• Prepare a tasting template. At professional tastings, templates are pre-printed on paper place mats instructing tasters and servers where to place item number one, item number two, etc. If you have access to a printer that uses 11" x 17" paper and are handy with a design program, you can create one.  Otherwise, you’ll have to devise your own system to keep track of the chocolates and wines. One way is to line up two rows of glasses with the chocolate in front of each. If you’re tasting chocolate only, you can put them on a plate starting clockwise at 12, which enables everyone to be in sync when you say, “Let’s move on to chocolate number 3”; and to refer back to their notes sheet.
  • It’s also helpful to prepare a sources sheet so everyone can have a record of the chocolates and wines they are tasting. Include the places where the products can be purchased, and the prices. Distribute this after everything has been tasted, since prices can color perception of the products. (So can names, which is why we prefer blind tastings, knowing products only as “chocolate number three” and “Port number 1” until after the tasting.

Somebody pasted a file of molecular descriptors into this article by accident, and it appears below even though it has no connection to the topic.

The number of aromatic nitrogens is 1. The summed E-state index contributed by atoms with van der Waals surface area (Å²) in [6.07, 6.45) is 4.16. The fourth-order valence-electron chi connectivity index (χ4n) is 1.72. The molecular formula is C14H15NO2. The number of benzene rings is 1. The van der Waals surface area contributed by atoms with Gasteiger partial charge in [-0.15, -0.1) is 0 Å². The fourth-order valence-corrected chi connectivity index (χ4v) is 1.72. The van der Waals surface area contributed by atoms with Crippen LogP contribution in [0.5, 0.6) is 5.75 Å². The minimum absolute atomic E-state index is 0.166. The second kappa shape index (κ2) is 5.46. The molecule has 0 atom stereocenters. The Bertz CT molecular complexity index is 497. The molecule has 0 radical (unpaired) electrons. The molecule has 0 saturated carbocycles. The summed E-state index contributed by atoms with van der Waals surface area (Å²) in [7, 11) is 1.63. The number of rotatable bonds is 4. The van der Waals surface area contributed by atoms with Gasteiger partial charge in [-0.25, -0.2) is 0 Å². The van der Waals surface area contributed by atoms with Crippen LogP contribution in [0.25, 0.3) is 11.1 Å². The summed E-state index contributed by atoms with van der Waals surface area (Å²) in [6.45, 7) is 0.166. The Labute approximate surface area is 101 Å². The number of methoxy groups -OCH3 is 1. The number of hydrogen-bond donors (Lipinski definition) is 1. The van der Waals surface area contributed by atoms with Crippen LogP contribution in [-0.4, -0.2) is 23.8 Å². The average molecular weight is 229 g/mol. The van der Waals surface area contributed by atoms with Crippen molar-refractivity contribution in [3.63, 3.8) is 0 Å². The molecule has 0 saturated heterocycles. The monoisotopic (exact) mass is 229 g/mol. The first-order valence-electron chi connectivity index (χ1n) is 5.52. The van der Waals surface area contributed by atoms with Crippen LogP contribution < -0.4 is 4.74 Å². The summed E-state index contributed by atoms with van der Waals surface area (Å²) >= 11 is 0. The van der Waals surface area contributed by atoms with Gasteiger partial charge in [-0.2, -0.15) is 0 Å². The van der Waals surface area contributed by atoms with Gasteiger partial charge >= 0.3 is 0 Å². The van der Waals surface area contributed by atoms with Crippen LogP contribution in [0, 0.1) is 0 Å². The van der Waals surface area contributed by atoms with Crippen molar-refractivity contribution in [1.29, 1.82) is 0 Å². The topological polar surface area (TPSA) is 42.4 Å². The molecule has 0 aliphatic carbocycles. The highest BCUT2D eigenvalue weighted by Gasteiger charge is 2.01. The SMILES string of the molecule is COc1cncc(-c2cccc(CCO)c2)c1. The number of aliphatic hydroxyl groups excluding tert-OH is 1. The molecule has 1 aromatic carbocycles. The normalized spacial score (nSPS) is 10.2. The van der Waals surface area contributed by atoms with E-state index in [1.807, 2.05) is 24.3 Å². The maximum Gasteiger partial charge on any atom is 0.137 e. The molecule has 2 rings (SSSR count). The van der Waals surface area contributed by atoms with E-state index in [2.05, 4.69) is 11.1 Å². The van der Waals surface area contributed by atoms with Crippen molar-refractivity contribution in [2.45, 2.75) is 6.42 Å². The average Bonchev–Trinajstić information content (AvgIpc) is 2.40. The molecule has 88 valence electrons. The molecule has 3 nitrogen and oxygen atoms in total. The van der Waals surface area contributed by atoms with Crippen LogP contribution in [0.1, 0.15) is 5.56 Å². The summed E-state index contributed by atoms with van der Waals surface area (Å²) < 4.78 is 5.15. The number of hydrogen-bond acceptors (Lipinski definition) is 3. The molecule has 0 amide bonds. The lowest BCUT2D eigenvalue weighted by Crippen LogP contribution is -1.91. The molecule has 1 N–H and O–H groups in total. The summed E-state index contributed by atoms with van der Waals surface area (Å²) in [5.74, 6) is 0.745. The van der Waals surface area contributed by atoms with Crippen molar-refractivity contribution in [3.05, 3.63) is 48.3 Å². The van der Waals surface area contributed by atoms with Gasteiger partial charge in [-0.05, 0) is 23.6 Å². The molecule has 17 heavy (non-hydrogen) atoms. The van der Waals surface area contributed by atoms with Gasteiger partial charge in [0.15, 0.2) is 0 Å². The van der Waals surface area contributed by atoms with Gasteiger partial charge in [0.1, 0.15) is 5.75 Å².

• Select palate cleansers. In addition to water, to cleanse the palate between comparisons you should have a supply of water biscuits like Carr’s or other bland, salt-free crackers. Unsalted matzoh is essentially the same product as water biscuits; most grocery stores carry unsalted Saltines. Baguette and plain white bread work, but are more filling. Strange as it may sound, a tart green apple like Granny Smith works. Cut it in very thin slices so people don’t fill up. After consuming the palate cleanser, complete the process by drinking some water or seltzer (not club soda—it has salt).
  • A snifter or container of unground coffee beans is helpful to clear aromas from the nose (90% of taste is smell).
  • On the day of the event, set the table. Each guest needs a water glass, at least 4 wine glasses, a sharp knife for slicing chocolate if you’re serving truffles or bonbons that can be cut in half, an evaluation sheet, and a pen or pencil. Wine glasses should always be clear so you can see the color of the wine. If you don’t have enough glasses, get 8-ounce hard plastic beverage cups.